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Poxvirus K3 Orthologs Differentially Modulate NF-kB Activity through Targeting the PKR-eIF2a Phosphorylation Pathway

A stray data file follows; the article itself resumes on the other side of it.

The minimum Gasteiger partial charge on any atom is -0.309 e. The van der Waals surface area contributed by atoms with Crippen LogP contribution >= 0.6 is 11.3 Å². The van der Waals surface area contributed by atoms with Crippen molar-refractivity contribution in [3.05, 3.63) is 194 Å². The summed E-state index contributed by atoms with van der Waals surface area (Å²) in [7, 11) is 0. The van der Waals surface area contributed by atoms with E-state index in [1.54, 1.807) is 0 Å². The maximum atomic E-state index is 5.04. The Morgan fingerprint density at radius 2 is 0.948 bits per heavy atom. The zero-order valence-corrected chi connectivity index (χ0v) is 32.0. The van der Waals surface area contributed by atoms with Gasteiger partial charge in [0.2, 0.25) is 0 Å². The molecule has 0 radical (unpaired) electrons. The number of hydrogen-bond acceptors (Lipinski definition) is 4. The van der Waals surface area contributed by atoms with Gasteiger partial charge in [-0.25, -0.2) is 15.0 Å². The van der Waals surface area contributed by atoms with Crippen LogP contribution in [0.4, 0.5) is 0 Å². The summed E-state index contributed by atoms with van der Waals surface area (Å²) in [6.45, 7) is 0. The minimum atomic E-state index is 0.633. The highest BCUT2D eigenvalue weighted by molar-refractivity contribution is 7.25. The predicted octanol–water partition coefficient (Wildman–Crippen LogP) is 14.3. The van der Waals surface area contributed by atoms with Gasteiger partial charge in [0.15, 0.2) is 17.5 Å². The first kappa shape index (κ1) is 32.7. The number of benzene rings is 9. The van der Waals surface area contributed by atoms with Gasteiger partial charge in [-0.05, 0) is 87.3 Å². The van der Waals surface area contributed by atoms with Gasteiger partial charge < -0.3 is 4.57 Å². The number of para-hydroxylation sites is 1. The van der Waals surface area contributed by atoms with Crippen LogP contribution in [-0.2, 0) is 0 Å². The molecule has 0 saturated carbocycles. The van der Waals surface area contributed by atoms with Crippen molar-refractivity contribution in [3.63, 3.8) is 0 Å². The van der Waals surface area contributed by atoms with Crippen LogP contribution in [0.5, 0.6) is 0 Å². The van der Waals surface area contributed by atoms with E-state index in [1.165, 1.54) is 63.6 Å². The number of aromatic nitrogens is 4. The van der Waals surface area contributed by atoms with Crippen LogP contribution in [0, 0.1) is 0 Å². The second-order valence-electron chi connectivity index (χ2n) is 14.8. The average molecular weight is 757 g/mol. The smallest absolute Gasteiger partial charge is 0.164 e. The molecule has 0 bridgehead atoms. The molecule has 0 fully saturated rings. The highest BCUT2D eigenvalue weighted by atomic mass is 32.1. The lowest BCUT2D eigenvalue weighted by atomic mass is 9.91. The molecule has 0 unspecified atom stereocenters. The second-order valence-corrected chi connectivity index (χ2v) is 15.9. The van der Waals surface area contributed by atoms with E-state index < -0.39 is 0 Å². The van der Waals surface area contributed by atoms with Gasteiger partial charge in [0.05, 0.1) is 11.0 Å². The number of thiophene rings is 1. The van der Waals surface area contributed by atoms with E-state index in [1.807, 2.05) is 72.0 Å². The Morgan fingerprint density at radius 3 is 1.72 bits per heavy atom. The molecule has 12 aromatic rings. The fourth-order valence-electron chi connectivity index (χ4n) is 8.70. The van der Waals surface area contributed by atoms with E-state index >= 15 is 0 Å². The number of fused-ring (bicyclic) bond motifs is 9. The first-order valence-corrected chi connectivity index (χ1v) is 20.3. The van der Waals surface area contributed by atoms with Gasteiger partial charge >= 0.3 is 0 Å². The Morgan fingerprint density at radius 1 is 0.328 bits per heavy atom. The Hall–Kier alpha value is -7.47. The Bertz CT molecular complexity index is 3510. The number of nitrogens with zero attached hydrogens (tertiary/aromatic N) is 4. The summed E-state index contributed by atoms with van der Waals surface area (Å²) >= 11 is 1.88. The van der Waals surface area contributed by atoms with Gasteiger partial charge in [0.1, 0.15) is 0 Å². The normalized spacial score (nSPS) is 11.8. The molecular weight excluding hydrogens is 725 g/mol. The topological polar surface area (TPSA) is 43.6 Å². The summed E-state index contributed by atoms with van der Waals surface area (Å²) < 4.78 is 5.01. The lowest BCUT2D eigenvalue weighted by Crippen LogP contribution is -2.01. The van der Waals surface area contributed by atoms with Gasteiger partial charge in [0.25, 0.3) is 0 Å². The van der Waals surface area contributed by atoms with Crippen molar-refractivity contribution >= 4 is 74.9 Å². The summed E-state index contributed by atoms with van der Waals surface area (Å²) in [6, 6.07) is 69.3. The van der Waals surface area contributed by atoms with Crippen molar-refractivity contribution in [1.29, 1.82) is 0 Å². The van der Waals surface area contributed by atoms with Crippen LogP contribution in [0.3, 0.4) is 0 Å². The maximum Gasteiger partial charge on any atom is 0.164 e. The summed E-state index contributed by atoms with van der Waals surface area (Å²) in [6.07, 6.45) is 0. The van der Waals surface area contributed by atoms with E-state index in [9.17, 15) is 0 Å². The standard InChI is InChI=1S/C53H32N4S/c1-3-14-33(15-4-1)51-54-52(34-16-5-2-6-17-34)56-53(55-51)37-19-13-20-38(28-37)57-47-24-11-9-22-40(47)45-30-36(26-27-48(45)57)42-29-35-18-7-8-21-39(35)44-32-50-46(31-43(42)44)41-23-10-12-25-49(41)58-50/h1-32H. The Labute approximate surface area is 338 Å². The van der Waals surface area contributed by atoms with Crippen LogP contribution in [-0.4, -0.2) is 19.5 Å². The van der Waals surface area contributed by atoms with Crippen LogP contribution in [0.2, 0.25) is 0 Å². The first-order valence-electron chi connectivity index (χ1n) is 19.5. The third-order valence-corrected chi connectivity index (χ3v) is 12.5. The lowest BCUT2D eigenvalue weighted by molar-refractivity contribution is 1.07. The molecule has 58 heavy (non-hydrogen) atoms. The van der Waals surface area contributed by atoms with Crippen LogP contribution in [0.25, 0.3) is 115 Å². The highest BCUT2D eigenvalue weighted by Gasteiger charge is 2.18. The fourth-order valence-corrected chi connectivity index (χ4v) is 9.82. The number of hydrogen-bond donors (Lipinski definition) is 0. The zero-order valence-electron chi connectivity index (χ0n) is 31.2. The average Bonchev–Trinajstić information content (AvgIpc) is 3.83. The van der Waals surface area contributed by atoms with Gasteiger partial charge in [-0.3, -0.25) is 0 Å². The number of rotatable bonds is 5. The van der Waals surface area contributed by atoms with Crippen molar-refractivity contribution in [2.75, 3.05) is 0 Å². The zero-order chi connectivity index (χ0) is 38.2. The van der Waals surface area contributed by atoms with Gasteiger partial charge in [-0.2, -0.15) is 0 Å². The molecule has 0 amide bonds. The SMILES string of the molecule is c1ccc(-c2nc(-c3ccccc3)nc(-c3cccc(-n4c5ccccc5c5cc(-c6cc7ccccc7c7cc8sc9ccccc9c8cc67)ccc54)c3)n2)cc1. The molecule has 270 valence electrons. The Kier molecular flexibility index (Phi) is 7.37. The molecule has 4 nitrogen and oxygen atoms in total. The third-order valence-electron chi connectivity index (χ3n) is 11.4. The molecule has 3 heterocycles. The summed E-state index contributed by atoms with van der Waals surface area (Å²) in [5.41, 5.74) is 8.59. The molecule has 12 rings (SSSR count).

Myxoma virus (MYXV) is a rabbit-specific poxvirus. It causes an innocuous localized cutaneous fibroma in brush rabbits, its nature host. In contrast, the same virus exhibits up to 99.8 % fatality rates in European rabbits, causing the lethal disease myxomatosis. MYXV was deliberately released as a biocontrol agent against European rabbits in Australia and European. The subsequent results of coevolution are both attenuation of MYXV and increased resistance in rabbits. This provided us with one of the best documented examples of host-pathogen evolution and the opportunity to investigate the molecular mechanism underlying virulence changes after encountering with new hosts. In response to virus infection, host protein kinase R (PKR) can sense double-stranded RNA, which is generated during virus replication. Activated PKR phosphorylates the translation initiation factor eIF2a, resulting in the globally inhibition of protein synthesis. PKR has also been reported to involve in the regulation of other signaling pathways, including eIF2a/ATF4 responses and NF-kB activities. Poxviruses encodes two inhibitors, E3 and K3, to inhibit PKR mediated eIF2a phosphorylation and repress the inhibition of protein synthesis, facilitating virus replication. The molecular mechanisms behind PKR associated NF-kB activation and regulation of PKR associated NF-kB transcriptional activities by K3 orthologs are still largely unknown. The main goal of this study is to elucidate molecular mechanisms for the crosstalk between PKR-eIF2a antiviral pathway and NF-kB dependent pro-inflammatory response during MYXV infection. We examined the antiviral function of PKRs from diverse mammalian species during MYXV infection. Activation of PKR induced ATF4 responses and NF-kB transcriptional activities. Of note, rabbit PKRs from nature host and new host of MYXV showed different sensitivity to M156 inhibition. Higher inhibition of PKR inhibition exerted by M156 or other K3 orthologs from different poxviruses resulted in low level of NF-kB activation. In conclusion, our research reveals the interaction between PKR and K3 orthologs affect the outcome of NF-kB dependent pro-inflammatory response, possibly contributing to viral replication and pathogenesis in vivo.

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